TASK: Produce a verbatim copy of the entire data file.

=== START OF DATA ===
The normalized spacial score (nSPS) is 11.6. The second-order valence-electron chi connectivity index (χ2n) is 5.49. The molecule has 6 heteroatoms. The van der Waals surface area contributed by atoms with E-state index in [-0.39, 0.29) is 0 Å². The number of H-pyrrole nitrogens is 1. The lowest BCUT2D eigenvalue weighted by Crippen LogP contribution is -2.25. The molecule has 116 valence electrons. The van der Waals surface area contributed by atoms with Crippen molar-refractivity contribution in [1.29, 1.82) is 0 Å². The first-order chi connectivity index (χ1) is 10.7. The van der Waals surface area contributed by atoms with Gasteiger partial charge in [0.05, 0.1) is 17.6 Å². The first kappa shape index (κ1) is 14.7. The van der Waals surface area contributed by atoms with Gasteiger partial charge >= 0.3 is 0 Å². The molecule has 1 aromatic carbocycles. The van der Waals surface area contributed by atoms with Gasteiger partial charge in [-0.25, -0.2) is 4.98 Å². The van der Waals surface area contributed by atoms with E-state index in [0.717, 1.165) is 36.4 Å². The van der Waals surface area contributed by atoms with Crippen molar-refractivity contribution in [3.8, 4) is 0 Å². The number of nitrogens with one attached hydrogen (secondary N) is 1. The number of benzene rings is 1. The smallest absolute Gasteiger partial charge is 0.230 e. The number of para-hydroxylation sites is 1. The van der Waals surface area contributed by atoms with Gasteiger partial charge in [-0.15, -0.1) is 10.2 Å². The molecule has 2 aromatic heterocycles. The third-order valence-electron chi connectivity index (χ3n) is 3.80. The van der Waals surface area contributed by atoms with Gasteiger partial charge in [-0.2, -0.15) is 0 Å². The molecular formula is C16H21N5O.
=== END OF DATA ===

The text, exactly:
The normalized spacial score (nSPS) is 11.6. The second-order valence-electron chi connectivity index (χ2n) is 5.49. The molecule has 6 heteroatoms. The van der Waals surface area contributed by atoms with E-state index in [-0.39, 0.29) is 0 Å². The number of H-pyrrole nitrogens is 1. The lowest BCUT2D eigenvalue weighted by Crippen LogP contribution is -2.25. The molecule has 116 valence electrons. The van der Waals surface area contributed by atoms with Crippen molar-refractivity contribution in [1.29, 1.82) is 0 Å². The first-order chi connectivity index (χ1) is 10.7. The van der Waals surface area contributed by atoms with Gasteiger partial charge in [0.05, 0.1) is 17.6 Å². The first kappa shape index (κ1) is 14.7. The van der Waals surface area contributed by atoms with Gasteiger partial charge >= 0.3 is 0 Å². The molecule has 1 aromatic carbocycles. The van der Waals surface area contributed by atoms with Gasteiger partial charge in [-0.25, -0.2) is 4.98 Å². The van der Waals surface area contributed by atoms with E-state index in [0.717, 1.165) is 36.4 Å². The van der Waals surface area contributed by atoms with Crippen molar-refractivity contribution in [3.8, 4) is 0 Å². The number of nitrogens with one attached hydrogen (secondary N) is 1. The number of benzene rings is 1. The smallest absolute Gasteiger partial charge is 0.230 e. The number of para-hydroxylation sites is 1. The van der Waals surface area contributed by atoms with Gasteiger partial charge in [-0.15, -0.1) is 10.2 Å². The molecule has 2 aromatic heterocycles. The third-order valence-electron chi connectivity index (χ3n) is 3.80. The van der Waals surface area contributed by atoms with Gasteiger partial charge in [-0.2, -0.15) is 0 Å². The molecular formula is C16H21N5O.